Royals pitchers and catchers report Friday to the club’s complex in Surprise, Ariz., and the dateline will largely be a misnomer. While it’s impossible to know how this intriguing team will perform in this regime-defining season, there is meager mystery to what it will look like to start the year March 31 at Detroit.
With the addition of outfielder Norichika Aoki and second baseman Omar Infante, every starting field position has been cast.
And now almost the same can be said for the rotation, general manager Dayton Moore said Thursday, amplifying what might have been expected but not explicitly stated since the Royals re-signed Bruce Chen in late January.
“I think it’s pretty clear that to start the season, that unless something unforeseen happens, we’re going to be going with (Jason) Vargas and (James) Shields and (Jeremy) Guthrie and Chen,” Moore said. “Just based on how Chen performed last year for us in the second half, I mean, he’s earned the opportunity to begin the season in the rotation.
“We wouldn’t have brought him back at this stage unless we felt he could be in our rotation out of the gate.”
That leaves one enticing opening to solve before the staff dominoes into a bullpen whose exclamation point is All-Star closer Greg Holland.
Moore rattled off five names he suggested are contending for the fifth starting spot, but it sure seemed as if there was a certain extra resonance in his assessment of one:
Yordano Ventura, 22, whose much-anticipated major-league debut last season featured mesmerizing flashes and the fastest pitch, 102.8 mph, recorded in the majors in 2013.
If it wasn’t dominance by the Dominican-born Ventura, exactly, it was enough to suggest he’s not just on the verge of ready but, in fact, is ready.
“We’re going to give him a chance to win a spot right out of spring training, and of our young pitchers we feel like he’s most capable at this point in time to give us 190-200 innings,” Moore said. “So we’re going to give him an opportunity right out of camp to win a spot.”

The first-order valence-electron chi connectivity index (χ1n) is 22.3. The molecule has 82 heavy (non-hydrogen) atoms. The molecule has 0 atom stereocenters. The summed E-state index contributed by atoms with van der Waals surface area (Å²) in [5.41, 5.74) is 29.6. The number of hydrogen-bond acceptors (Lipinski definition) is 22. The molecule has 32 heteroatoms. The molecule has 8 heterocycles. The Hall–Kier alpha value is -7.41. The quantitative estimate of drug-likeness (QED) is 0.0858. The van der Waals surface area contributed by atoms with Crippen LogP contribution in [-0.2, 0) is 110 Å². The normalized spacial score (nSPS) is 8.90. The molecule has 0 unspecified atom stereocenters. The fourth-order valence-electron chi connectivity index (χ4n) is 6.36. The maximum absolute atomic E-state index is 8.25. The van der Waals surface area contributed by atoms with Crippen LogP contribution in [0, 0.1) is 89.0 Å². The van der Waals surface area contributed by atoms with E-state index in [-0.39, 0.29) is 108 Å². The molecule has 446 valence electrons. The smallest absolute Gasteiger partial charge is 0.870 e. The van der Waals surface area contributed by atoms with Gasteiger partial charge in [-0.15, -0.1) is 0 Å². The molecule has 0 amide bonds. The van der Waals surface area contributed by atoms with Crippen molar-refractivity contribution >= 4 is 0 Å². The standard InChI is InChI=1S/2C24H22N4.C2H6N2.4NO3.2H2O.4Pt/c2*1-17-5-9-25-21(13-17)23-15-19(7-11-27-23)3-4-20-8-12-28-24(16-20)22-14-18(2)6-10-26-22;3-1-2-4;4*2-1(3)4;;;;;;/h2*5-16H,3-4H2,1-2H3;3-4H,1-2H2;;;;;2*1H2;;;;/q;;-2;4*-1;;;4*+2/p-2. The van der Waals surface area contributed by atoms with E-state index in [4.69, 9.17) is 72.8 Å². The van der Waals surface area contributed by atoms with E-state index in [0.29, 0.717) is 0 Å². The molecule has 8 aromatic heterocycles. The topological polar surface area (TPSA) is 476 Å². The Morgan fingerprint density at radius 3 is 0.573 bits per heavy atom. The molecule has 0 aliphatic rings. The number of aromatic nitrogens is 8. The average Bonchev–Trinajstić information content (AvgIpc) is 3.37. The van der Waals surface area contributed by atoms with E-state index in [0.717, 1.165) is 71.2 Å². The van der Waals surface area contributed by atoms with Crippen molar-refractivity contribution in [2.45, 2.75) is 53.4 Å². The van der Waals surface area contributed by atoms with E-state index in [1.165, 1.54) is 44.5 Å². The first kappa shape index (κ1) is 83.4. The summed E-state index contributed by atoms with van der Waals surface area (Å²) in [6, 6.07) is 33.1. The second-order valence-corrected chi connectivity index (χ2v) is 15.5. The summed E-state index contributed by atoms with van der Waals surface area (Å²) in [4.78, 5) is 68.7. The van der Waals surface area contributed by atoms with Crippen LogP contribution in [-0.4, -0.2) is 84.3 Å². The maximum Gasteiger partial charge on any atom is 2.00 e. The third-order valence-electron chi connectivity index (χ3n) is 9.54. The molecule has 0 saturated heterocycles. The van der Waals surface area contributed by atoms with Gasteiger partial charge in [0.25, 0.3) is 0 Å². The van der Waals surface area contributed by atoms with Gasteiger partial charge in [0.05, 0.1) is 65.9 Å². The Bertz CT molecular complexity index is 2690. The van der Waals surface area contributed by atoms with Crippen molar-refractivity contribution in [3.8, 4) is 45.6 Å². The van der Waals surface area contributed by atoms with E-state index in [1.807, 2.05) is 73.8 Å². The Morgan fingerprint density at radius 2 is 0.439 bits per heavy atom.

Now, Moore also said the Royals wouldn’t hesitate to start Ventura in the bullpen “if that’s how it unfolds.” And Moore stopped short of guaranteeing Ventura, who had 155 strikeouts in 134 2/3 minor-league innings last season, wouldn’t start the season in Class AAA Omaha.
“We think he’s ready for the major leagues. Certainly spring training will help validate that opinion,” Moore said, adding, “We expect him to be one of our 12 pitchers when we break camp unless something unforeseen happens.”
So nothing is certain, and the Royals obviously shouldn’t force it if they sense Ventura is not quite ready.
But if all else is equal, and it always has to be about the best chance to win now, this is the way for the Royals to go.
Ventura’s upside is breathtaking, and even if he goes through some reasonable growing pains at the major-league level (and there’s a big difference between that and seeming out of his element), it’s worth priming the pump to get him where he’s going to be.
This is a player, after all, that Royals farm director J.J. Picollo has called “critical if we’re going to be a contender.”
And as Moore enters his eighth full season, it’s past time to demonstrate that the team can cultivate its own successful starting pitchers, something Moore also knows is crucial not just to a breakthrough to the franchise’s first playoff berth since 1985 but sustained success as a small-market club.
Ventura was signed, after all, not a year or two ago but in 2008 for an economical $28,000.
Minimal as that financial investment was, much has been banked on him since.